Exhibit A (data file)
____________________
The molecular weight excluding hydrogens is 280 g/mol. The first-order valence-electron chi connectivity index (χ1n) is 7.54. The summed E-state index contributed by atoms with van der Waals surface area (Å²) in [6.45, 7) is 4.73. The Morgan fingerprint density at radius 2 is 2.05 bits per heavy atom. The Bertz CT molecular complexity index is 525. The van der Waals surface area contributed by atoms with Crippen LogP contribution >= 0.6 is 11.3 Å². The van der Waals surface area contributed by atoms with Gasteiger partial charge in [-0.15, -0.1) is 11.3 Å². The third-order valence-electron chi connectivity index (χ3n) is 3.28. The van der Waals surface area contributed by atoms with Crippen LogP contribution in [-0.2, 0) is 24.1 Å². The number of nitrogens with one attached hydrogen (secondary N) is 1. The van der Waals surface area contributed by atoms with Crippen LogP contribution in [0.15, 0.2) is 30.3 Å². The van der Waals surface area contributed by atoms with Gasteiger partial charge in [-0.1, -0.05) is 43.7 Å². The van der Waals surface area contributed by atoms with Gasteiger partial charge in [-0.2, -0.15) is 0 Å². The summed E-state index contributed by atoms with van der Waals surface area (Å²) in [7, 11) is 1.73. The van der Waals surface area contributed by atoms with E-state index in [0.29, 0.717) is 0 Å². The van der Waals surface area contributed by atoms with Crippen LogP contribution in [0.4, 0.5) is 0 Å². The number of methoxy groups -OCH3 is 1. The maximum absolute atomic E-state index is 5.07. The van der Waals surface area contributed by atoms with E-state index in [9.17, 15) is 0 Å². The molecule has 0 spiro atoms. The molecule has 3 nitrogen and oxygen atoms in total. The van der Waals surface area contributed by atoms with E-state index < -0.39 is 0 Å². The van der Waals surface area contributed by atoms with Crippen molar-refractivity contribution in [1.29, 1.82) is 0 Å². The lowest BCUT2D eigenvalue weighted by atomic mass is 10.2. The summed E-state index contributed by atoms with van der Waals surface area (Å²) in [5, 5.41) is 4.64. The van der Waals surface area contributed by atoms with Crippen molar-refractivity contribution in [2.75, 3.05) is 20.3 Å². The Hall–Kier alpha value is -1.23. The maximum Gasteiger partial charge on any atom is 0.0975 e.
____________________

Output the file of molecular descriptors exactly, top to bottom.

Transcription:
The molecular weight excluding hydrogens is 280 g/mol. The first-order valence-electron chi connectivity index (χ1n) is 7.54. The summed E-state index contributed by atoms with van der Waals surface area (Å²) in [6.45, 7) is 4.73. The Morgan fingerprint density at radius 2 is 2.05 bits per heavy atom. The Bertz CT molecular complexity index is 525. The van der Waals surface area contributed by atoms with Crippen LogP contribution >= 0.6 is 11.3 Å². The van der Waals surface area contributed by atoms with Gasteiger partial charge in [-0.15, -0.1) is 11.3 Å². The third-order valence-electron chi connectivity index (χ3n) is 3.28. The van der Waals surface area contributed by atoms with Crippen LogP contribution in [-0.2, 0) is 24.1 Å². The number of nitrogens with one attached hydrogen (secondary N) is 1. The van der Waals surface area contributed by atoms with Crippen LogP contribution in [0.15, 0.2) is 30.3 Å². The van der Waals surface area contributed by atoms with Gasteiger partial charge in [-0.1, -0.05) is 43.7 Å². The van der Waals surface area contributed by atoms with Gasteiger partial charge in [-0.2, -0.15) is 0 Å². The summed E-state index contributed by atoms with van der Waals surface area (Å²) in [7, 11) is 1.73. The van der Waals surface area contributed by atoms with E-state index in [0.29, 0.717) is 0 Å². The van der Waals surface area contributed by atoms with Crippen LogP contribution in [0.4, 0.5) is 0 Å². The number of methoxy groups -OCH3 is 1. The maximum absolute atomic E-state index is 5.07. The van der Waals surface area contributed by atoms with E-state index in [9.17, 15) is 0 Å². The molecule has 0 spiro atoms. The molecule has 3 nitrogen and oxygen atoms in total. The van der Waals surface area contributed by atoms with E-state index < -0.39 is 0 Å². The van der Waals surface area contributed by atoms with Crippen molar-refractivity contribution in [1.29, 1.82) is 0 Å². The lowest BCUT2D eigenvalue weighted by atomic mass is 10.2. The summed E-state index contributed by atoms with van der Waals surface area (Å²) in [5, 5.41) is 4.64. The van der Waals surface area contributed by atoms with Crippen molar-refractivity contribution in [2.75, 3.05) is 20.3 Å². The Hall–Kier alpha value is -1.23. The maximum Gasteiger partial charge on any atom is 0.0975 e.